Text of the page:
I had a doctor appointment early this morning, necessitating a quick drive down Van Buren to get to downtown Riverside, and I was reminded of a funny thing that happened a couple of years ago on that same road. For those of you who know Van Buren you'll know that it is not a freeway but a fast, heavily-trafficked street that takes you from the Ontario area into Riverside. It is a divided road, two lanes each way, with occasional stoplights. Car speeds range from 55 to 65 miles per hour on the long stretches. It is this street that I have to traverse to get from my place up in Mira Loma down to my doctor's office in Riverside.
On this particular day I was in the outside lane. Nearing the first stoplight about a mile down Van Buren, I passed a rather wild-looking bicyclist on my side of the road. He appeared to be in his 30's, lean and strong, and wouldn't have been bad looking if he had been clean and groomed. But he was bare-chested and grungy, and his hair was long and sprung out everywhere as if it had been electrified. He looked like a cross between an aging hippy and a wild-man. While I was waiting for the green light I glanced in my rear view mirror to see where he was, and I didn't see him at all. I wondered where he had gone, because there were no side streets where he might have turned off. I cranked my neck around to see if I could visualize him that way, and lo, there he was, next to my car by the back door.
Knowing that my doors were locked, I wasn't too concerned except for the fact that when the light turned green and I accelerated, so did he. He was holding on to my back door handle and getting a free ride!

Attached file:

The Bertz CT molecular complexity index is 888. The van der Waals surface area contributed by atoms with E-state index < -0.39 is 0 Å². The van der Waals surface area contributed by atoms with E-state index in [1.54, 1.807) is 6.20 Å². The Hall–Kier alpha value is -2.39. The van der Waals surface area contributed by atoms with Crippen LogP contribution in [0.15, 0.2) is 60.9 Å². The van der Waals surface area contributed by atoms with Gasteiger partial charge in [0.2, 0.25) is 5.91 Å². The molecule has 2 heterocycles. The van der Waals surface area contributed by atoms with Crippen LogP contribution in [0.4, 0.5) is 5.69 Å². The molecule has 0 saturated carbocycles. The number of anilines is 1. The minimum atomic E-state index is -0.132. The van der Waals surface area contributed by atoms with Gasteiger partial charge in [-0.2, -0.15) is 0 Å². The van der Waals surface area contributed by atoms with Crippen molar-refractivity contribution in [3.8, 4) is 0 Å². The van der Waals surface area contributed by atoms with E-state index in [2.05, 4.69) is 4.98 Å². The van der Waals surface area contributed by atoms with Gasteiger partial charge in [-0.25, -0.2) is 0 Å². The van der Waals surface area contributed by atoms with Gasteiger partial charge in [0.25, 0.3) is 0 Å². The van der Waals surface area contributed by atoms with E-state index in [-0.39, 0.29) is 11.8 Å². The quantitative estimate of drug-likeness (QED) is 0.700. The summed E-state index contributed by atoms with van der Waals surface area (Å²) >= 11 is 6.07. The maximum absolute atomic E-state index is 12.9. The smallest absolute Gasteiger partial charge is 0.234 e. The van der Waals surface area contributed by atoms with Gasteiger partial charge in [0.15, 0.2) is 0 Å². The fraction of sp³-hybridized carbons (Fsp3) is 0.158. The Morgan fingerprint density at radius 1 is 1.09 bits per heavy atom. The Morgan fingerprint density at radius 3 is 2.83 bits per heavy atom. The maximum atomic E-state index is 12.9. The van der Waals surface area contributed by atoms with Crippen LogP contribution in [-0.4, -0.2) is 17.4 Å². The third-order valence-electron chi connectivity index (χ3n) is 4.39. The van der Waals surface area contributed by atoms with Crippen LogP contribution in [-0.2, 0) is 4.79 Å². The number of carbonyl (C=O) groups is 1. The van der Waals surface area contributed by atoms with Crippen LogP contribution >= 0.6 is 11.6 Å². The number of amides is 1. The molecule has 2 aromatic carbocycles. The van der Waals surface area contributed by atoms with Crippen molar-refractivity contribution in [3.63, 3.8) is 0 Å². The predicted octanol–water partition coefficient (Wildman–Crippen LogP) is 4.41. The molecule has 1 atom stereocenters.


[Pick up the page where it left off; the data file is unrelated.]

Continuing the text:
To say I was nonplussed was an understatement. What should I do? I certainly didn't want him hitching a ride as he was doing, as it was a terribly dangerous thing. But I couldn't shake him off by manipulating the car back and forth -- more dangerous! I couldn't stop because of the speed of the surrounding traffic. And I certainly wasn't going to roll the back window down using the automatic controls on my own door and shout at him to get the blinkety-blank off.
Then it struck me funny. If I had been the car in back of me, I'd have been worried sick, like I worry about driving behind a pickup truck with an untethered dog in it. No, if he had to be on a car, I’d just as soon it was mine, as I am a kind person and a good driver. But I felt like I had a leech attached to my body. Or a bee on the back of my blouse than I couldn’t reach to shoo off. All kind of images came to mind.
He stayed on my car for probably 5 miles (at 55 mph) until we hit the next signal, at which time he let go. Then he sped on through the intersection against the red light, and if I didn't know he was crazy before, I knew it then. When the light turned green I breathed a sigh of relief. But in a little while I passed him hanging on the door of a car in front of me that had turned onto Van Buren from a side street. He stayed right with the flow of traffic all the way into Riverside and then disappeared into the Wal-Mart parking lot!
I couldn't help but see some humor in the whole thing. In fact, every time I think of it, I have to smile to myself. I'm sure there was no chance of it ever happening again, but I also knew, just in case, from then on I’d always keep to the inside lane on Van Buren.
I can’t drive down that road without thinking of him, and like I do with crazy motorcyclists on the road and young hotshot teens weaving in and out traffic, I send up a little prayer for their safekeep in spite of their strange and/or idiotic behavior. He was not there this morning, but my remembrance of the time he was caused me to once again send up a little prayer in his behalf.